Has drop in traffic enforcement made Cincinnati streets more dangerous?

Sarah Cole was an accomplished chef and business owner, well known among the Northside community where she owned and operated Tickle Pickle, a popular neighborhood restaurant known for its specialty burgers. One of her employees described her as "one of the kindest, most hard-working women" she had ever met.

Late in the afternoon of Sept. 9, 2016, during rush hour, she was crossing Hamilton Avenue near her storefront when a motorist struck her. She later died of her injuries. She was 35 years old.

CINCINNATI -- Cincinnati's streets are the most dangerous of Ohio's three biggest cities, if crash data are any indication.

That's based on a WCPO analysis of crash data comparing Cincinnati, Columbus and Cleveland.

Traffic safety is a topic that has weighed heavily on many Cincinnati neighborhoods and their residents, especially over the last two years after a number of high-profile pedestrian and bicyclist deaths.

Among the most widely felt: Well-known Northside business owner Sarah Cole was struck and killed crossing Hamilton Avenue in September 2016. Cole owned the popular Northside burger joint, Tickle Pickle.

This past November, East Price Hill business owner Frederico Ventura died after being struck by one vehicle, then struck and dragged by a second vehicle on Warsaw Avenue. The first vehicle fled the scene, police said.

The list of names keeps growing, and the crash data show that non-motorists are at significantly higher risk of injury or death on Cincinnati streets.

Highest crash rate? It's Cincinnati

WCPO looked at reports from the Ohio Department of Public Safety for the past six years, comparing Cincinnati, Columbus and Cleveland. We weren't confident all crash data would be in for the final quarter of 2017 by the time we published this story, because reporting lags in some cases. So we only reviewed data for the first three quarters of each year -- Jan. 1 to Sept. 30.

 

Cleveland and Columbus have more people, and it stands to reason they might have more crashes overall. So we decided to divide the number of crashes by each city's total population, to get each city's crash rate.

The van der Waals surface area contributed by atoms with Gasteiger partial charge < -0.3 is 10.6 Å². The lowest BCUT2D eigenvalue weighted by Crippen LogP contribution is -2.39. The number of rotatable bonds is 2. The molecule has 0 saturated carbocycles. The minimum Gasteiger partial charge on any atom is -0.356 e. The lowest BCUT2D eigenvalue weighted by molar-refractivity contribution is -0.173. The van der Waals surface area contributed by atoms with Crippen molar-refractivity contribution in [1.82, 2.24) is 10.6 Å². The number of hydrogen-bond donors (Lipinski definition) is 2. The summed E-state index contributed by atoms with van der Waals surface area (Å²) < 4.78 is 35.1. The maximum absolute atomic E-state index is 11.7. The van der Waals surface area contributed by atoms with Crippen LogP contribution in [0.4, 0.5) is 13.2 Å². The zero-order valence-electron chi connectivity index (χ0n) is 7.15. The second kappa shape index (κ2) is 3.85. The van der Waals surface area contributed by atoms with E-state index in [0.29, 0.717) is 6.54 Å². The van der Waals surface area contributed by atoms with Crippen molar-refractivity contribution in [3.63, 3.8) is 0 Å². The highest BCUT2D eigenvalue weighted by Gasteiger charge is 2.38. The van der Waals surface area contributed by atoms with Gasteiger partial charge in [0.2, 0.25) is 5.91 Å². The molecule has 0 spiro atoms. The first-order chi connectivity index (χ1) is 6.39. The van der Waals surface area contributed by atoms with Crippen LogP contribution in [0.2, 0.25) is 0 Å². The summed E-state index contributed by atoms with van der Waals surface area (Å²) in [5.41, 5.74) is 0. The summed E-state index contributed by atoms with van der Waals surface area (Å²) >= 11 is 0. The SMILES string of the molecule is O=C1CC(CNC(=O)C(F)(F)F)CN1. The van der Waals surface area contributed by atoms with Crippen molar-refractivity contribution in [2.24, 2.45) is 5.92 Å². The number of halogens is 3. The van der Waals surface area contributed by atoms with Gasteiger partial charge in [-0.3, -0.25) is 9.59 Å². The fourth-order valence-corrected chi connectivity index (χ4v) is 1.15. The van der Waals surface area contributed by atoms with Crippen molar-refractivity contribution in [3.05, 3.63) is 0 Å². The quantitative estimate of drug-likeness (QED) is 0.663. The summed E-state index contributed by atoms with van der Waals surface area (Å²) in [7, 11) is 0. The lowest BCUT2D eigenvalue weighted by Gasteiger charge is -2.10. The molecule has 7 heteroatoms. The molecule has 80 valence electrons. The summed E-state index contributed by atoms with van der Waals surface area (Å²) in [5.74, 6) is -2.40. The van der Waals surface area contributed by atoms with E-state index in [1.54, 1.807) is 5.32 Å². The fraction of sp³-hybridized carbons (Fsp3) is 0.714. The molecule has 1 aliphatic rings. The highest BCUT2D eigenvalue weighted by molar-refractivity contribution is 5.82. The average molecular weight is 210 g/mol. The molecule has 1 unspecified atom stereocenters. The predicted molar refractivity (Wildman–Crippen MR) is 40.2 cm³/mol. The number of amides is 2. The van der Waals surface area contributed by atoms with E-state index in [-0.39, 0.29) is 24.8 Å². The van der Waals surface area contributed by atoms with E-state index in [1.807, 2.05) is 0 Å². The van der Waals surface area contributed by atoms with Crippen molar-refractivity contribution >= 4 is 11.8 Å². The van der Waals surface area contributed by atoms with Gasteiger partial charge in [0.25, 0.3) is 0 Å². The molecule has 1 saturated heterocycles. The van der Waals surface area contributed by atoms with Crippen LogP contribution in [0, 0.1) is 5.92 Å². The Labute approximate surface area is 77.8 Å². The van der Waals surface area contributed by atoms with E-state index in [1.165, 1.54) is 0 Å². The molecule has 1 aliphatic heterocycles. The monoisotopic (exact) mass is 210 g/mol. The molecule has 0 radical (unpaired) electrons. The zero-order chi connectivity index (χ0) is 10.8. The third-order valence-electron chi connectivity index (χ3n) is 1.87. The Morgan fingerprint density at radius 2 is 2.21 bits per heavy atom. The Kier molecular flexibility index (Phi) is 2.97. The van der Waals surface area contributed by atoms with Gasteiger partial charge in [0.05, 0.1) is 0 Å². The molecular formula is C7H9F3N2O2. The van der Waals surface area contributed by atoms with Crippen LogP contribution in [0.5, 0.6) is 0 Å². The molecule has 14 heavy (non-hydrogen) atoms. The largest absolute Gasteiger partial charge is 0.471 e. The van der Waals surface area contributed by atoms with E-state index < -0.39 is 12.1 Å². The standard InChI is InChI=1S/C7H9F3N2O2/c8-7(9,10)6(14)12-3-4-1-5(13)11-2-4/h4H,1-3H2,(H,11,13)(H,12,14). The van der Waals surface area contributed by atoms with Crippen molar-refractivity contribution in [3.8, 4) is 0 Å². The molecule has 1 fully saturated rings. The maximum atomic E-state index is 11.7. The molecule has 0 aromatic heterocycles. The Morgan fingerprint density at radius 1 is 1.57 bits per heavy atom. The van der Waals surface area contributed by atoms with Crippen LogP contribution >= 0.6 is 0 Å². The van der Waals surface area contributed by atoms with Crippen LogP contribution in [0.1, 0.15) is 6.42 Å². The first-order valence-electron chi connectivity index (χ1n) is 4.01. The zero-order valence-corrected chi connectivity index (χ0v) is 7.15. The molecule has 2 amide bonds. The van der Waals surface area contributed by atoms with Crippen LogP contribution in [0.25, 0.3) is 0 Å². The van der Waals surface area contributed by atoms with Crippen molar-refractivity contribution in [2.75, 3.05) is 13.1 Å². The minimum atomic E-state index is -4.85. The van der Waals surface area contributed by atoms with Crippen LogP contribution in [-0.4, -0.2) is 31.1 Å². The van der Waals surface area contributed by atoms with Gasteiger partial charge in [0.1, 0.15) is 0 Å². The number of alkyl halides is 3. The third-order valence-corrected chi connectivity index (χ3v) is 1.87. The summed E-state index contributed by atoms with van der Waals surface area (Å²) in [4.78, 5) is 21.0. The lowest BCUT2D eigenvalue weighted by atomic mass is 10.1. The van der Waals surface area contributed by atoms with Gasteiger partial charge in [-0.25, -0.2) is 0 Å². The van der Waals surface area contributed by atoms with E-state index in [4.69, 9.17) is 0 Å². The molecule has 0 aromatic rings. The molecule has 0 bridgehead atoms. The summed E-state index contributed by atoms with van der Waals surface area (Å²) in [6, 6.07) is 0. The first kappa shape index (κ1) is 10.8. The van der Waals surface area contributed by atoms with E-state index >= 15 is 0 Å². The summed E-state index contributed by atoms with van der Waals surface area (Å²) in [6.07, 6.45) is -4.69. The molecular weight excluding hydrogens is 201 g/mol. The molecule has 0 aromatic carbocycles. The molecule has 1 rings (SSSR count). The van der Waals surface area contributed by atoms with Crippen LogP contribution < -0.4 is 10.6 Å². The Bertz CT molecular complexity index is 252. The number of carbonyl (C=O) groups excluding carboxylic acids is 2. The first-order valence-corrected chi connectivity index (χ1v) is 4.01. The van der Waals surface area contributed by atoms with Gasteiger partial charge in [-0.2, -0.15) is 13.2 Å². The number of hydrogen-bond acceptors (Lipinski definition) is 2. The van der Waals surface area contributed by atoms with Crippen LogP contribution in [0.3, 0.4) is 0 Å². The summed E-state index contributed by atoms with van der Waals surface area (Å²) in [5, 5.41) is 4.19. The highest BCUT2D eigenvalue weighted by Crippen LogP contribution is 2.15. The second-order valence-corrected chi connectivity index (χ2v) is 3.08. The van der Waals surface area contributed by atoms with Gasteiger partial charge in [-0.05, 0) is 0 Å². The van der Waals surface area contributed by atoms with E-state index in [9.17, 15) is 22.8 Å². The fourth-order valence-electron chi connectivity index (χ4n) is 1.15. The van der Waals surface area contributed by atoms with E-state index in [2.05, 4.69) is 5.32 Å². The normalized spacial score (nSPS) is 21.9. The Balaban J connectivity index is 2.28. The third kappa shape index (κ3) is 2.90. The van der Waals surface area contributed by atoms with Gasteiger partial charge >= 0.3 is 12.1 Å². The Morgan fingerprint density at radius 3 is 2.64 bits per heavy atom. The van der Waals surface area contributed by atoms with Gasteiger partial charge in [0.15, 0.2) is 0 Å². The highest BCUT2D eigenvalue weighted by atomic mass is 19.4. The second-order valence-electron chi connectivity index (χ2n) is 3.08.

WCPO report on Sarah Cole's death.

We found Cincinnati had the most crashes, per resident, of Ohio's biggest three cities. That trend holds true across nearly every crash type: crashes that involved injuries, crashes that resulted in just property damage and traffic injuries overall (since more than one person could be injured in a single wreck).

Cincinnati also has led in injury crashes per capita since 2012, and total crashes per capita and property damage crashes per capita since 2015.

The only category Cincinnati didn't lead -- deaths. Cleveland had more fatal crashes per capita than Columbus or Cincinnati in 2017.

That's a reversal from the year before, when Cincinnati had the highest deadly crash rate among the three cities.

 

Non-motorists stand alone

A deeper dive looked at residents' mode of transportation. Since public transit is a far safer way to travel, we also wondered if the ways people get around might affect the crash statistics.

That raised the question: Are larger percentages of commuters using public transit in Cleveland and Columbus, and could that, in part, be responsible for their lower crash rates?

It's exactly the opposite in Columbus. A far larger share of Cincinnati commuters use public transportation, about 9 percent, than in Columbus, where about 3.5 percent use public transit. That means people in Columbus are more likely to be in a private vehicle on their way to work, whereas Cincinnati commuters are more likely to be riding a bus -- and walking to and from a bus stop.